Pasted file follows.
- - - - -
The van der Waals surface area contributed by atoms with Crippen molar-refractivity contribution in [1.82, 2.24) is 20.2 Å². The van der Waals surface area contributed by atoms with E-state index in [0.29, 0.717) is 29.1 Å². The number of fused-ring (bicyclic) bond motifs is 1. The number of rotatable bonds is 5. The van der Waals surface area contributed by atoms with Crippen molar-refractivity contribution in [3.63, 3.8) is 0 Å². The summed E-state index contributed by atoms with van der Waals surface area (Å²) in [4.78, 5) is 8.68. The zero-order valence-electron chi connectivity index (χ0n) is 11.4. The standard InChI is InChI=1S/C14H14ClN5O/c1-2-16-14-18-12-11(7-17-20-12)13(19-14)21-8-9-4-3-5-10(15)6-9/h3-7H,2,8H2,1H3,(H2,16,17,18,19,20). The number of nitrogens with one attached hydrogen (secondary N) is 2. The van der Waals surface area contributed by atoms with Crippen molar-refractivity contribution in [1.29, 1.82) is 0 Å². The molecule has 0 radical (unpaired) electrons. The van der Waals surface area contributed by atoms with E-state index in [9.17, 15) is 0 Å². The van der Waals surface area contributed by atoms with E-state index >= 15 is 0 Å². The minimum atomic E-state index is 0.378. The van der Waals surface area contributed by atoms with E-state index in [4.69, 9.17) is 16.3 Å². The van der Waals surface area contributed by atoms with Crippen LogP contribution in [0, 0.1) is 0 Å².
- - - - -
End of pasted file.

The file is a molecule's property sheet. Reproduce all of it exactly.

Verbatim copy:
The van der Waals surface area contributed by atoms with Crippen molar-refractivity contribution in [1.82, 2.24) is 20.2 Å². The van der Waals surface area contributed by atoms with E-state index in [0.29, 0.717) is 29.1 Å². The number of fused-ring (bicyclic) bond motifs is 1. The number of rotatable bonds is 5. The van der Waals surface area contributed by atoms with Crippen molar-refractivity contribution in [3.63, 3.8) is 0 Å². The summed E-state index contributed by atoms with van der Waals surface area (Å²) in [4.78, 5) is 8.68. The zero-order valence-electron chi connectivity index (χ0n) is 11.4. The standard InChI is InChI=1S/C14H14ClN5O/c1-2-16-14-18-12-11(7-17-20-12)13(19-14)21-8-9-4-3-5-10(15)6-9/h3-7H,2,8H2,1H3,(H2,16,17,18,19,20). The number of nitrogens with one attached hydrogen (secondary N) is 2. The van der Waals surface area contributed by atoms with Crippen molar-refractivity contribution in [1.29, 1.82) is 0 Å². The molecule has 0 radical (unpaired) electrons. The van der Waals surface area contributed by atoms with E-state index in [9.17, 15) is 0 Å². The van der Waals surface area contributed by atoms with E-state index >= 15 is 0 Å². The minimum atomic E-state index is 0.378. The van der Waals surface area contributed by atoms with E-state index in [4.69, 9.17) is 16.3 Å². The van der Waals surface area contributed by atoms with Crippen LogP contribution in [0, 0.1) is 0 Å².